Unlike people from Western countries who wear tattoos for decoration or ego hikes, most Cambodians actually tattoo themselves only for self-protection. Khmers believe in Tantras and the magical power they harbour. Few would wear a tattoo just for show sake. People in Cambodia have tattoos on their body to ward off evil or harm and it is widely believed that a certain Yantra crafted by a monk or a holy person on the chest of a believer, will even bounce off a bullet or fragments from a hand grenade.
One old chap from Kampot who wishes to be known simply as Nith even claimed that he cannot die because he has a longevity tantra tattooed on his back but quickly added, "unless I default in my vow of abstinence from certain vices as required of me when I begged the monk to tattoo the tantra on me."
In Cambodia today, except for those who joined the army, the number of people sporting a tattoo has reduced largely. Ordinary people, nowadays, do not like the idea of having their skin pierced and stained permanently. Many soldiers in the army, armed themselves not just with their issued weapons, but also yantras and tantras. Usually when a man decides to join the ranks of any uniformed unit of defense, he would go to consult a spiritual person (usually a monk) to receive blessings and request for a talisman of sort. Although some are given amulets, many would prefer to tattoo a yantra on their body instead. In some instances, the ritual may also require that the person receiving the tattoo should abstain from talking to anyone for three days and three nights. The master guarantees that no harm will come to the person who can faithfully keep the abstinence; not even a gun would fire and neither would a knife cut.
For those who had for some reason or other spoke out during the period of silence, they would have to observe the 5-holy Buddhist Abstinence for as long as they live-they cannot kill, steal, cheat, be intoxicated by alcohol or lust for woman.
Usually, friends and relatives are allowed to be at the ceremony when the master tattoos a yantra on the devotee's body.
The master slowly rubs a Chinese Ink-stick on a dish shallowly filled with water, to produce the coloring for the tattoo, as he instructs the devotee. In the meanwhile, an instrument of what looks like a sharp-pointed bayonet is being sterilized in boiling hot water nearby. Some pieces of cut lemon too are on standby beside the holy man. When the ink in the dish appears thick and dark enough, the master removes the instrument from the pot and grazes it with the lemon pieces. With ink all ready, the master moves swiftly on the devotee's body with the sharp instrument, piercing the skin in rhythm like a sewing machine as he recites his mantras. Regularly padding the devotee's skin with ink as it dries, the master's zaps gradually produce letters in what looks like Khmer alphabets yet none at the scene was able to comprehend. Some murmured that those letters must be Pali, yet those who understood Pali seemed confused as well. Soon, as rows of alphabets became more apparent, the master paused for a break and explained that the mantra tattooed on the body are holy verses derived from Pali. Even as a member of the audience, the stress was quite unbearable; one cannot imagine what the humancanvas must be going through. "The tattoo is important indeed but more important is the perseverance in keeping the abstinence," Master Prum Yan stated. "The devotee must be clean in thoughts and conduct himself well. Besides, the magical power in the tattoo will only be effective and even strengthened if the devotee continues to observe all religious festivities, spend time in meditation and regularly pays respect to the Buddha, the Dharma, the Sangha". Recorded also in the literatures of Chi Takwann, a Chinese author during Angkor Funan era, ordinary people and not just soldiers wear tattoos. Besides their magical powers, Yantra were ornamental arts of the Khmer people at that time. People use little clothing and coupled with their preventive power, many people had tattoos on them.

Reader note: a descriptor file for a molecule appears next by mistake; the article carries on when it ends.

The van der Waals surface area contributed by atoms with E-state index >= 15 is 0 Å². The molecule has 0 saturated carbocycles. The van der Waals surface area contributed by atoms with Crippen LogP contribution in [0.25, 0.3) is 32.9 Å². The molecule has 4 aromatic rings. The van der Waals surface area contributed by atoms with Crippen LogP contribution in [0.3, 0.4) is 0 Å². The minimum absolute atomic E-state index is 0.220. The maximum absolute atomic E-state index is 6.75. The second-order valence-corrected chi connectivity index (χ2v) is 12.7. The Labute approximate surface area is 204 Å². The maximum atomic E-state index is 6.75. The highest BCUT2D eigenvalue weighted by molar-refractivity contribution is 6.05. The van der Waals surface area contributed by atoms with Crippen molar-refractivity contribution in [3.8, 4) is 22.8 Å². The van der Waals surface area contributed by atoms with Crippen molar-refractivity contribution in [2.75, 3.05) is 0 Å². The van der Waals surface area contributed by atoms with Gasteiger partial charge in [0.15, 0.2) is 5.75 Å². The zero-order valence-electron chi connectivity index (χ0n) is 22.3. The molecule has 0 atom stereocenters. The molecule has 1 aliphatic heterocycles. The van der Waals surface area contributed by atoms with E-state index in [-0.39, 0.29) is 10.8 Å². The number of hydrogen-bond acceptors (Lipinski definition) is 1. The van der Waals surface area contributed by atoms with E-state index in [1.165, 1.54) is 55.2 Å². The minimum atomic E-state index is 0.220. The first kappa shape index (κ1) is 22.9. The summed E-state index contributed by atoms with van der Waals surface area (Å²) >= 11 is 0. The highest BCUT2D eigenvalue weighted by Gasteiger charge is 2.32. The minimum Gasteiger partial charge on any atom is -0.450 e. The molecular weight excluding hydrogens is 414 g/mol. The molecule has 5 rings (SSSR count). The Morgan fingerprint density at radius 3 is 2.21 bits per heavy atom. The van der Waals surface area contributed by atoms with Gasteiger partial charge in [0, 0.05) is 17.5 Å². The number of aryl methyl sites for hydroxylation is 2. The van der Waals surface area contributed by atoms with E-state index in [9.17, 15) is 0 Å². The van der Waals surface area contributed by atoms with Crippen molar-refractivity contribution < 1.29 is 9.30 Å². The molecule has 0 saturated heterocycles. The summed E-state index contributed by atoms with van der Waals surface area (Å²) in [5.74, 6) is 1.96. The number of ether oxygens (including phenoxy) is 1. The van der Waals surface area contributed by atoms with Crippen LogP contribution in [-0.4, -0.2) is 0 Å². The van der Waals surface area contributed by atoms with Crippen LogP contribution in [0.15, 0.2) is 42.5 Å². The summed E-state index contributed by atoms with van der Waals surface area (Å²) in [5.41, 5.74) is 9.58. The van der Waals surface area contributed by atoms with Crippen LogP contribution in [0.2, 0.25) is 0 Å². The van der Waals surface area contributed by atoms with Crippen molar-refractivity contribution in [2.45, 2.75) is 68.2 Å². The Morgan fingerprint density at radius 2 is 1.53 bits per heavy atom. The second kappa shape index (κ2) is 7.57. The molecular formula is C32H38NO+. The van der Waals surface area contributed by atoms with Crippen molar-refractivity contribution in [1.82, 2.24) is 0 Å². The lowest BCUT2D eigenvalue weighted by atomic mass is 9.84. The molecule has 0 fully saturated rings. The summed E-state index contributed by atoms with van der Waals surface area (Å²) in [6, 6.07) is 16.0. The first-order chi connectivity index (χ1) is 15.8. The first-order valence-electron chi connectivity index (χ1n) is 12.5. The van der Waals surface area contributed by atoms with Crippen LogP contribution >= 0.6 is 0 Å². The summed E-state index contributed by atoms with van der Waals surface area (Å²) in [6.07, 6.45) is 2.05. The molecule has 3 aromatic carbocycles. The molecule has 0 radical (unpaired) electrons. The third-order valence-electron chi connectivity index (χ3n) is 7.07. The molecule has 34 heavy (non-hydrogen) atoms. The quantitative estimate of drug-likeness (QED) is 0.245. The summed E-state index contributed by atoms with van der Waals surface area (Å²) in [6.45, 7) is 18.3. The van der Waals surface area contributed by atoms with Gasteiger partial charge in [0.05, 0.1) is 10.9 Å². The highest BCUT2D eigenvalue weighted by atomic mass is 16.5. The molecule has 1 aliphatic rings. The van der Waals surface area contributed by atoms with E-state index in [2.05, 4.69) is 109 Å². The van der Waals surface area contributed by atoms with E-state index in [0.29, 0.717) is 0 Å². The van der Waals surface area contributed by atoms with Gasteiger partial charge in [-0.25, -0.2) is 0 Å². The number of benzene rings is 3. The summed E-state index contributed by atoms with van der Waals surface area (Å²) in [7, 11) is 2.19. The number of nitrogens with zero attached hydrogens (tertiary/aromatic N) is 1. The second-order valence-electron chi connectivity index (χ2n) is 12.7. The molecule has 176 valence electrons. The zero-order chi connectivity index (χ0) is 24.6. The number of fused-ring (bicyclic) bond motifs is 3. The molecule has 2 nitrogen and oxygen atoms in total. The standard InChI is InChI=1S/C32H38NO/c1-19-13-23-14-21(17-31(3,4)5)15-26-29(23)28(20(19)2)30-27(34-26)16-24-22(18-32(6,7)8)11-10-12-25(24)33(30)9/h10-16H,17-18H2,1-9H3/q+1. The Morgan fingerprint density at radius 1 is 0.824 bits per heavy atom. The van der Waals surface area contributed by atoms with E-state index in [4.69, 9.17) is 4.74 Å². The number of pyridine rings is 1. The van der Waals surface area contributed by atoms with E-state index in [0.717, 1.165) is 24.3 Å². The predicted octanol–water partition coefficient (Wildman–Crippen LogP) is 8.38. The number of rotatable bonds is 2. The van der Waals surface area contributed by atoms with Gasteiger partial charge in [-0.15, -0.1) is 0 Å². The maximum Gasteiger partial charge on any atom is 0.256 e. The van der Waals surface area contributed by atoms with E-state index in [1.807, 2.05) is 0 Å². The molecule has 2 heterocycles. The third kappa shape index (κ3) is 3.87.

Youngsters today prefer the washable kind of stick-ons just for show. With so many variations coming into the market, who knows, one day people may be able to wear a different form of protection for each day of the week.
A protective Yantra being tattooed onto a devotee's back.
Picture by Olivier de Bernon, as published in the book entitled Yantra et Mantra.
A Protective Yantra of War tattooed
onto the back of a devotee.
A monk working on a devotee as
friends and relatives look on.